Since then, courtroom graphics have become a common tool in attorney’s arsenal. Spingler said only a handful of companies nationwide provided similar services 15 years ago. Today, any decent size city has five or six such companies advertising under “Attorney Services” in the Yellow Pages.
The Focal Point dubs its strategy sessions for lawyers “mental mining.”
The brainstorming sessions can draw inspiration from an array of sources: old episodes of “I Love Lucy,” children’s toys or the Zen concept of “beginner’s mind,” as Focal Point partner Chris Ritter explained in his book, “Creating Winning Trial Strategies and Graphics,” published by the American Bar Association last year.
Because trial lawyers need to be able to tell a coherent story, the firm hires a professional storyteller, Joel ben Izzy, as a consultant on some cases.
Part of the process involves overcoming a paradox: Lawyers, by their nature, collect more and more data during discovery, adding more and more facts, but graphics need to be as simple as possible, Spingler said.
“That confinement is like a haiku,” Ritter said. “You have to eliminate as much as display. It’s a real winnowing-down process that leads to well thought-out graphics.”
“The message is more important than the technology,” Ritter said after leading a tour of the firm’s offices near Jack London Square. The airy rooms have the feel of an architect’s atelier, featuring walls of collages celebrating cases that Focal Point helped to win.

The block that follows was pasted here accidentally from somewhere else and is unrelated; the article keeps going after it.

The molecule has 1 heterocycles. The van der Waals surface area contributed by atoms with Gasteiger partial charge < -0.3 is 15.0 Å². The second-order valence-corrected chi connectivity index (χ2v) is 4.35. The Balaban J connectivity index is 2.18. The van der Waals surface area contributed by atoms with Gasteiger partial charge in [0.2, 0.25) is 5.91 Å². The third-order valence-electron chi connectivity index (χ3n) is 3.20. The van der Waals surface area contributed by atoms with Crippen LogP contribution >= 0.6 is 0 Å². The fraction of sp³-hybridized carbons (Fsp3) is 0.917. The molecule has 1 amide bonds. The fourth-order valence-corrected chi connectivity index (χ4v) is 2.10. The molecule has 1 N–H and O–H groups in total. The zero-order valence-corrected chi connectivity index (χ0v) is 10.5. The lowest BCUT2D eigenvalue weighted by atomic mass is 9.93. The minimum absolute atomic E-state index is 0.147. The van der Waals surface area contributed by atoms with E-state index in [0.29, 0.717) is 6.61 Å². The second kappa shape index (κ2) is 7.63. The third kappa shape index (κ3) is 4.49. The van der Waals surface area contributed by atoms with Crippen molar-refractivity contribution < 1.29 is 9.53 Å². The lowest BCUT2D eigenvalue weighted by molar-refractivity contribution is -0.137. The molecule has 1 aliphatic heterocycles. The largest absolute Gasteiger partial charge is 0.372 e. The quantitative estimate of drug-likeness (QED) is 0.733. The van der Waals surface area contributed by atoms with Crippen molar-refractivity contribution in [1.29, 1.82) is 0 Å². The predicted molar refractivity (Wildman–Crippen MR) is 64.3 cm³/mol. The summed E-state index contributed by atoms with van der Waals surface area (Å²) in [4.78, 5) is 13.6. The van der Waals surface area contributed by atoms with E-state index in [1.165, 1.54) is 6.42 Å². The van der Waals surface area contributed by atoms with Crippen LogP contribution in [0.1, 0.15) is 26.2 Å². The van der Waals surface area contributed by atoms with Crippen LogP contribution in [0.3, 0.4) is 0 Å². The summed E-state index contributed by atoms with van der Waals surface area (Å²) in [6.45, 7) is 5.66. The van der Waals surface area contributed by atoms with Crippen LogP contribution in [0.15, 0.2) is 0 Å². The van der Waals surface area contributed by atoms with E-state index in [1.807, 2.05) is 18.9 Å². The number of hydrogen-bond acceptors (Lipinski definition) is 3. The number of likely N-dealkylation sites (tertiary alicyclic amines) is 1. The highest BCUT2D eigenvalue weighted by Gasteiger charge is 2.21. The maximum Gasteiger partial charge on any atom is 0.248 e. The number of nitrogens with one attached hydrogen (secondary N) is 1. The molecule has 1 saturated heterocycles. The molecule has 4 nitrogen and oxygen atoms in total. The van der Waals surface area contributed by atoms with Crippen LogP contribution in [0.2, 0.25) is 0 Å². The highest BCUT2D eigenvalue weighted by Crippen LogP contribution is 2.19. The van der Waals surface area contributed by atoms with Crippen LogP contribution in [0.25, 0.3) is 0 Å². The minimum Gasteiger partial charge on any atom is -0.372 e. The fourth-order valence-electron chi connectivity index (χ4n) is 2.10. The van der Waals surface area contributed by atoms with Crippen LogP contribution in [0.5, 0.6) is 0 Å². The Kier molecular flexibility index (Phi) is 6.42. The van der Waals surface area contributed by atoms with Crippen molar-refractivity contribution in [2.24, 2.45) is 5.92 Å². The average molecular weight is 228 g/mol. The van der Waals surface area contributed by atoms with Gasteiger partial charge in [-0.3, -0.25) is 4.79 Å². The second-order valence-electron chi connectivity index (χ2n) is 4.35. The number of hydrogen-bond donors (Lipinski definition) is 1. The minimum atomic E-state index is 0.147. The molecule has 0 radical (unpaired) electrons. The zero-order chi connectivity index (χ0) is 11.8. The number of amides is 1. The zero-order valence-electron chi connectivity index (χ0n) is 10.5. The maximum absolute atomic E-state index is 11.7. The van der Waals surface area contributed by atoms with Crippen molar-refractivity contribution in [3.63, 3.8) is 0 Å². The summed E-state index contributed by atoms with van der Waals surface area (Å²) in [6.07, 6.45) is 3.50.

The Focal Point’s rates range from $300 an hour for strategy sessions with Ritter or Spingler to $150 to $175 an hour for artists–time to $100 an hour for quality checking.
The firm, which has 22 employees, handles about 100 cases a year around the country. Graphics are usually delivered electronically via secure Web sites.
They then may be printed out or displayed electronically in the courtroom, depending on each trial location’s protocols. For about a fourth of cases, a Focal Point staffer goes to the trial site and works with the case’s attorneys, crafting graphics and strategy as the trial unfolds.
The company has a wealth of high-tech wizardry at its disposal: It can whip up interactive, 3-D rotating, and morphing animations as sophisticated as the latest Japanese anime.
But when lawyers defending basketball star Kobe Bryant against rape allegations hired Focal Point, the firm had a decidedly low-tech suggestion.
“We helped Pamela Mackey (Bryant’s attorney) figure out ways to appear to be a teacher in a very low-key way, using whiteboards to draw and display things,” Ritter said.
“Standing up there and sketching something simple on a board gets the jury’s attention. The person up there drawing and lecturing gives the feeling of being a teacher, who is a very trusted person,” he said. (The Bryant criminal case was withdrawn before going to trial.)
“A lot of lawyers become wedded to believing technology will be their savior,” Ritter said. “(They) think if they spend enough money on technology, they won’t have to make the case simple and clear for jurors to understand.”
Anyone who’s read a John Grisham thriller or watched “The Practice” knows that lawyers have a reputation for being slick, something that attorneys who use courtroom graphics want to guard against.
“There’s a delicate balance of using powerful graphics without detracting from your story,” Hammer said. “You can have so many graphics that people are reading them instead of listening to you. But in the MTV cable age, where everything is visual, to just talk at people for three hours is a bad idea. (Focal Point) strikes a happy medium.”
This article originally appeared in the San Francisco Chronicle on July 8, 2005.
Appeared in San Francisco Chronicle
July 08, 2005